The agency is optimizing manufacturing capabilities by enabling SLS core stage lead contractor Boeing to use facilities at NASA's Kennedy Space Center in Florida to perform some core stage assembly and outfitting activities beginning with the Artemis III rocket. In tandem, teams will continue all core stage manufacturing activities at NASA's Michoud Assembly Facility in New Orleans.

As the SLS program transitions from rocket development efforts to operations, NASA and Boeing evaluated how to improve upon the time required to produce each core stage and best use space at Michoud.

"We're making progress developing, manufacturing, and assembling elements for future Artemis missions," said Jim Free, associate administrator for the Exploration Systems Development Mission Directorate. "Our collective workforce across NASA centers and industry partners plays a key role in accomplishing NASA's long-term plans for exploring the Moon."

Beginning with production for Artemis III, NASA and Boeing will use Michoud, where the SLS core stages are currently manufactured, to produce and outfit the core stage elements, and available space at Kennedy for final assembly and integration. This opportunity provides for multiple mission elements to be manufactured and outfitted at the same time and for the workforce at Michoud to begin building the rocket's exploration upper stage, which will enable SLS to send even heavier and larger cargo to the Moon on the same missions with astronauts beginning with Artemis IV.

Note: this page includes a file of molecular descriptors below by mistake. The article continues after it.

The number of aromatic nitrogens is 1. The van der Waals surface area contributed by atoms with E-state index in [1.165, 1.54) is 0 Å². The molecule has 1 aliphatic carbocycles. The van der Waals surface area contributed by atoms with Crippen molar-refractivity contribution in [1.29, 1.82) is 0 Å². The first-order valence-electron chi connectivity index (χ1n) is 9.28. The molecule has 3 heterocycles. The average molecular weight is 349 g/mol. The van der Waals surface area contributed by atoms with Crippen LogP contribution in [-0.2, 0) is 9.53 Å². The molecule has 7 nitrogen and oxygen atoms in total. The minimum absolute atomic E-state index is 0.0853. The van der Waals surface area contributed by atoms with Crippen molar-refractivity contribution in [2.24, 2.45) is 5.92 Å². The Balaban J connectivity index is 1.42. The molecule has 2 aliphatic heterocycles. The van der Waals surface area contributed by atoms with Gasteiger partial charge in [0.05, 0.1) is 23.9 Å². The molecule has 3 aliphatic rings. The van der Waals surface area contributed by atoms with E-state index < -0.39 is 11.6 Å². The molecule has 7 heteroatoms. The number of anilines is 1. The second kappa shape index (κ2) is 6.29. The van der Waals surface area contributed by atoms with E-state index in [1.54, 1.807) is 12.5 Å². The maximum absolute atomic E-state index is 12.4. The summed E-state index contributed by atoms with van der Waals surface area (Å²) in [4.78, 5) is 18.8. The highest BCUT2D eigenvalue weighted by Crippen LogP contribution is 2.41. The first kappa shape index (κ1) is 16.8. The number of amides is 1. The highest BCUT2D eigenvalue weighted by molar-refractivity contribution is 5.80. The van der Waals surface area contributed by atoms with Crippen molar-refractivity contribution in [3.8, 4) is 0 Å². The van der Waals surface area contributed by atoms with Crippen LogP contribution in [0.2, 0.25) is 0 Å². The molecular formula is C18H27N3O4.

All five major core stage structures will be manufactured at Michoud using current robotic welding tools and fixtures and complete all thermal protection system spray applications at Michoud. There, the forward skirt, the intertank, liquid oxygen tank, and the liquid hydrogen will continue to be outfitted and joined to form the upper part of the core stage. Upon completion, these structures, which comprise the top four-fifths of the 212-foot-tall stage, will be shipped to Kennedy's Vehicle Assembly Building (VAB) where they will be joined and vertically integrated in High Bay 2.

Once the engine section structure is manufactured, it will be transported to Kennedy's Space Station Processing Facility for outfitting in the facility. When the engine section is completely outfitted, it and the stage's four RS-25 engines will be moved to the VAB's High Bay 2 for integration with the rest of the core stage, where technicians can more easily move it for stacking and assembly operations.

Four of five major core stage parts for Artemis II have been joined, and teams are outfitting the last part, the engine section, and will soon connect it and the RS-25 engines to complete the stage at Michoud. The Artemis II stage is scheduled to be completed and delivered to Kennedy in 2023. The engine section for the Artemis III SLS core stage is expected to arrive at Kennedy in mid-December.

All times are CT (US)